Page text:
Maternal Smoking During Pregnancy Related to Asthma in Preschoolers

Latest studies and research on maternal smoking and asthma in preschool children have revealed a new dimension to the already established fact. According to the research, mothers who smoke are exposing their yet-to-be born to the ill effects of cigarette smoking including increased risk of asthma to the child in the preschool stage.

Maternal Smoking

Study on Incidence of Asthma among Preschoolers

The findings of this research were first published online and later in the American Journal of Respiratory and Critical Care Medicine, authored by Asa Neuman, et al.

The research was conducted by scientists at the Karolinska Institute in Stockholm under the guidance of Dr. Asa Neuman. It was aimed at differentiating the effects of maternal smoking in the prenatal and post natal stages. The sample size was selected from a database of 21,000 children in Europe. Among them 735 were confirmed to be exposed to smoking before birth.

The data for this statistic was obtained from a questionnaire-based survey of parents whose children suffered from asthma. The results from this study established conclusions that those mothers who smoked in the first trimester of pregnancy were increasing the risk of asthma in their child more than those who smoked only during the last trimester.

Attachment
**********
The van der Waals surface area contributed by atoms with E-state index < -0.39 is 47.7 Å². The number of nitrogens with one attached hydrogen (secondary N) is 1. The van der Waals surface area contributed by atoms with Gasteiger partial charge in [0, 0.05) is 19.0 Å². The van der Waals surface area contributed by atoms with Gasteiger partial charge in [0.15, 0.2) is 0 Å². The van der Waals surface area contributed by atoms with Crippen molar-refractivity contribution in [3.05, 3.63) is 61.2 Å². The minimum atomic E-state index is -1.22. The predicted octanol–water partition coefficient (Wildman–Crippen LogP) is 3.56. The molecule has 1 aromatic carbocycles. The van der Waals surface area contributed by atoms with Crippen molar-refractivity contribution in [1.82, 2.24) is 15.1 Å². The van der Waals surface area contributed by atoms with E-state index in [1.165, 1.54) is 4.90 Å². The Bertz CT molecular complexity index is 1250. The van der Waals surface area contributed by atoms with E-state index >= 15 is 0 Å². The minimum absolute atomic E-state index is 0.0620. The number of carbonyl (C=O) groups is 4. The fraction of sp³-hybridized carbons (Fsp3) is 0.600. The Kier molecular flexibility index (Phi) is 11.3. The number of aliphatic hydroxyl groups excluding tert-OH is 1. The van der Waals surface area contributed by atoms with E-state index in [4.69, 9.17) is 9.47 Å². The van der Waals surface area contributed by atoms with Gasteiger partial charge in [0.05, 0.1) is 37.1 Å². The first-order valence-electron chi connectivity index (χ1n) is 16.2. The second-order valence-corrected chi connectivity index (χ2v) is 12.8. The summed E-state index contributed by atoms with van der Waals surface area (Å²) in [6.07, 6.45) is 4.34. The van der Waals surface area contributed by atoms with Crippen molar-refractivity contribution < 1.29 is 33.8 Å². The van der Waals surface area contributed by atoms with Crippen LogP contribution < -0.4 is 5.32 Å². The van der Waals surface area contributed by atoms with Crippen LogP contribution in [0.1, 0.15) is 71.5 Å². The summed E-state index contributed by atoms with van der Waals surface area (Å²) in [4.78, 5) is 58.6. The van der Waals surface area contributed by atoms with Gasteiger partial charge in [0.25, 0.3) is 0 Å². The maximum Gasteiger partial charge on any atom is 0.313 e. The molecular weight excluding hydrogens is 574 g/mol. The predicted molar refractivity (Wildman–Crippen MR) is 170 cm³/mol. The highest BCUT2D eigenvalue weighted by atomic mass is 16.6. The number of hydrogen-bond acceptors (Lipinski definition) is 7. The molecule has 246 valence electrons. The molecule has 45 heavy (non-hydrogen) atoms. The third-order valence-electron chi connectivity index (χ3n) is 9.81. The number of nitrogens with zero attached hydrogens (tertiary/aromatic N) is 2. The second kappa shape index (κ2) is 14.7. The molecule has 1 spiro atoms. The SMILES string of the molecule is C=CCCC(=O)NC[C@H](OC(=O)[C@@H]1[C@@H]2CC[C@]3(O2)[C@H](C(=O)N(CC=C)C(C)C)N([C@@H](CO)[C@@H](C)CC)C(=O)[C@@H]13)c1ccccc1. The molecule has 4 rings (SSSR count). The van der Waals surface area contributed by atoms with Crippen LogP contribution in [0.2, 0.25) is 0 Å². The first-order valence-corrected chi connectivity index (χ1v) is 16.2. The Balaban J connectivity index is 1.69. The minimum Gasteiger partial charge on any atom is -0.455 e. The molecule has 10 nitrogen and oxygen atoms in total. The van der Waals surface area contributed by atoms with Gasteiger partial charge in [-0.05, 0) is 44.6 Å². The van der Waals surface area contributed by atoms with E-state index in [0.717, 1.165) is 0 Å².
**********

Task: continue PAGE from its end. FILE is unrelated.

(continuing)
How to avoid asthma among Preschoolers

The symptoms of asthma are severe respiratory discomfort accompanied by wheezing. Children affected by asthma have lower immunity to respiratory illnesses. They are administered antibiotics and histamines to counter the attack and prolonged treatment has cascading side effects on the body.

This leads to the logical deduction that most fetuses were exposed to the harmful effects of smoking even before the mother could detect her pregnancy. This reiterates the advice of physicians and medical practitioners worldwide that smoking women must stop the smoking much before conception, when she plans to have a child. This is because, by the time she realizes she is pregnant the damage to the fetus is already caused. What is more, the effects of these respiratory problems will not be felt until the child reaches pre-school age – 4 to 6 years.

Though Dr. Neuman states some limitations in the format of obtaining information from the parents, the clinical results correlate with the statistical findings. She has special advice for the teens and young mothers – to quit smoking way before getting pregnant.


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